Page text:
Writer, engineer, business professional: The MBA student who’s unafraid to do it all

Jawad Shaikh: An Indian MBA student in the UK
Jawad Shaikh discovered his passion in business while pursuing a mechanical engineering degree, and decided to get an MBA to enjoy the best of both worlds. Source: Jawad Shaikh

Jawad Shaikh — an MBA student — is a man of many interests.

His passion for business and engineering led him to pursue a Diploma in Business Management with a Bachelor’s in Mechanical Engineering.

He has worked as a project manager for a prestigious international real estate company and has authored two books — one during 2020’s lockdown. 

The Indian native is now an MBA student at Alliance Manchester Business School at the University of Manchester. We catch up with Shaikh to learn more about his achievements:

Why did you decide to study business alongside mechanical engineering? 

The Diploma in Business Management that I did at the Symbiosis Institute of Business Management in Pune, India, was done in parallel with my mechanical engineering degree that I had started earlier. I felt that the diploma would complement my engineering knowledge to help me have a better understanding of both the delivery and business development side of the industry.

Did you work in India after completing your bachelor’s?

I did, at Jones Lang LaSalle (JLL) Mumbai in the Project & Development Services vertical (PDS). My job scope was geared towards the project management side, closely related to the field in my undergraduate degree. For the first two years, I managed client stakeholders, compiled project reports and coordinated with cross-functional teams across the globe.

After those two years under project management, I then transitioned to the Business team in February 2020 where I developed proposals, lead pitches and negotiation meetings, coordinated contract agreements and built client relationships, and conducted revenue and business analysis.

Why did you decide to pursue an MBA at Alliance Manchester University? Why not remain in engineering?

After my time working at JLL under the business development team, I wanted to further my studies with an MBA. It made sense for me since it would give me a holistic business background, in addition to allowing myself to diversify my field outside of just engineering.

I had the fortune of working with great clients in JLL, especially since Mumbai is a large financial hub for these big international companies. While working with these clients in corporate real estate, I got an insight into those industries through a glass window. It became one of the major reasons why I wanted to pursue an MBA.

Jawad Shaikh: An Indian MBA student in the UK

Alliance Manchester Business School is recognised as one of the world’s leading business schools. Shaikh’s MBA journey, in addition to his engineering background, has opened up greater possibilities in his career. Source: Jawad Shaikh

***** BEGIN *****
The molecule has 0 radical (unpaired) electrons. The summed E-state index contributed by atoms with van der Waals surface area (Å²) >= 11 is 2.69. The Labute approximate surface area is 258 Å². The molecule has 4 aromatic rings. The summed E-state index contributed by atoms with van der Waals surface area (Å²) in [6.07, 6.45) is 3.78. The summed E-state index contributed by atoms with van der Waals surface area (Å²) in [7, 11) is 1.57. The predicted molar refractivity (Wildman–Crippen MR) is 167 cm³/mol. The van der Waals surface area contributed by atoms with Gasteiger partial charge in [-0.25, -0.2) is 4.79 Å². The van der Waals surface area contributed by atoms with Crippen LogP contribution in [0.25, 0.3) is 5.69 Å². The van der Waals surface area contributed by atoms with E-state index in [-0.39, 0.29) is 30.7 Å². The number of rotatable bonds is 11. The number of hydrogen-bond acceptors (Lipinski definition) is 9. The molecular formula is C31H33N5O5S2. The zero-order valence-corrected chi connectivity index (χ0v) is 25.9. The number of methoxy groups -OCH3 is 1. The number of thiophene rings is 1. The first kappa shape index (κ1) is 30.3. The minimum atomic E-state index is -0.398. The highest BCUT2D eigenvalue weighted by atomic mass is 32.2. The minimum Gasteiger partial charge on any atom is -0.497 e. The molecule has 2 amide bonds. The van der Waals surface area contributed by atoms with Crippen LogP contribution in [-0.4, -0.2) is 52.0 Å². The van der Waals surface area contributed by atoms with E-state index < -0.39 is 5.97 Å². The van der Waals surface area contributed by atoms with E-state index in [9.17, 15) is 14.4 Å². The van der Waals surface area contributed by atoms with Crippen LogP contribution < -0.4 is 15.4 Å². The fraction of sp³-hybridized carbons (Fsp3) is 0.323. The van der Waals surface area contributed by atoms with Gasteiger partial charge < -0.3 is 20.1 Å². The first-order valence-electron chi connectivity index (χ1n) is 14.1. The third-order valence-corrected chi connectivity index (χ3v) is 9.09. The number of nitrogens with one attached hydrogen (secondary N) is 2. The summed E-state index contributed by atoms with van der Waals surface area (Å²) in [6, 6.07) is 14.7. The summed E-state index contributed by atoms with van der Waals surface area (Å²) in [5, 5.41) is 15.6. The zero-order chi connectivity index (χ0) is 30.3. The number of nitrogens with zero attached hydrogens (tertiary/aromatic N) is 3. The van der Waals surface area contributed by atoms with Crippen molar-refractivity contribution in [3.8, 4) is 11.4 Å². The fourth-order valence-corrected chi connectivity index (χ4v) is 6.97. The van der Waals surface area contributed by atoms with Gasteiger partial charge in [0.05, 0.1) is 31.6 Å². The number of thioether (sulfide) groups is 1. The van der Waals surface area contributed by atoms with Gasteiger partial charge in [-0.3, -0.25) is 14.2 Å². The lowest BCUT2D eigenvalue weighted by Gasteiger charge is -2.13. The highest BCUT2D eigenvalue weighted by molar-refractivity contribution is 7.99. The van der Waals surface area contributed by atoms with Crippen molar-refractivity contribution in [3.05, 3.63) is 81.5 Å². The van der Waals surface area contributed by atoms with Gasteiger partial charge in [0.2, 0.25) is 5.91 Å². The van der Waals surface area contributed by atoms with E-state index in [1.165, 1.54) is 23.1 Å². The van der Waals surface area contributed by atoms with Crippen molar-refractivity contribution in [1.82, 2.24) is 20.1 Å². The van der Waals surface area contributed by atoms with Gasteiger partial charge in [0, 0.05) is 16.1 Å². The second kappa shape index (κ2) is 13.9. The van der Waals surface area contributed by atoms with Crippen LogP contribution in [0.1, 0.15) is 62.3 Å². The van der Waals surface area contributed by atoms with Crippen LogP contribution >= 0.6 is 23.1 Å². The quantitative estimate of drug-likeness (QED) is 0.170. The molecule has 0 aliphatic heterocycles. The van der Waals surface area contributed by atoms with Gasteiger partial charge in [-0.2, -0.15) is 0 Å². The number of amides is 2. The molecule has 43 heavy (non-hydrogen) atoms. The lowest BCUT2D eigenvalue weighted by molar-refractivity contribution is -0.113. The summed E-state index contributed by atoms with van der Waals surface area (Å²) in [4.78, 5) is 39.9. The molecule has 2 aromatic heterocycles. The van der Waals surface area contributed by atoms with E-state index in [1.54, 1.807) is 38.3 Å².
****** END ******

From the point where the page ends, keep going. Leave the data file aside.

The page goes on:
What made you pursue an education in the UK?

I’ve always desired to do my postgraduate studies outside of India. I was attracted to the idea of being an MBA student in Europe, but preferred an English-speaking country. The UK became the perfect place for me to do so.

Is there a large difference between studying in the UK and India?

It’s hard to say if there’s a stark difference between studying in the UK and India because of the different levels of study I had, but I can say that the UK focuses on practical lessons rather than just theories.

In my case, the lessons conducted in the Alliance Manchester Business School are curated based on real-life consultancy projects and the courses will be structured based on those projects. That itself brings a unique experience for MBA students in UK universities.

You’re currently pursuing an internship at Scalebridge Capital. How is it going? Is it different from working in India?

I’m currently working on a part-time internship there. I originally started during the Christmas break when I had some free time, and when classes resumed, I work two to three days a week to balance my job and studies as an MBA student.

The reason why I’m working here is that I prefer joining something in corporate finance. Since I don’t have prior experience in that field, I’m trying to gain as much experience as I possibly can.

You’ve written two fictional novels. What were they about? What made you want to be an author?

For me, it was more of a hobby than a serious pursuit. I wouldn’t call myself an author by any stretch yet. It started when I was doing my undergraduate studies; I was doing a few articles and blog posts in my spare time. During my four-month period of job hunting, I would have free time in the evening for me to write my short novel.

My first novel is called “Oblivion” — it follows the story of a man’s life on an island, and the strange encounters and interactions that uncover the very thoughts in his mind that haunt him. It took me only a couple of months to complete it.

My second book, “The Voice in My Head”, was released in 2020 during the first lockdown in India where I had been stuck alone in my room for a good five to six months. The premise is a collection of stories based on the thoughts and conversations fathomed by one’s mind.

Unfortunately, I don’t have much time to write these days since I’m studying and working, but sometimes I would do it out of relaxation, or just write down the thoughts that can’t seem to get out of my head. As of now, I don’t have any plans on writing a new book anytime soon. If the opportunity arises, I’ll write, but I don’t have a fixed time or schedule to do so.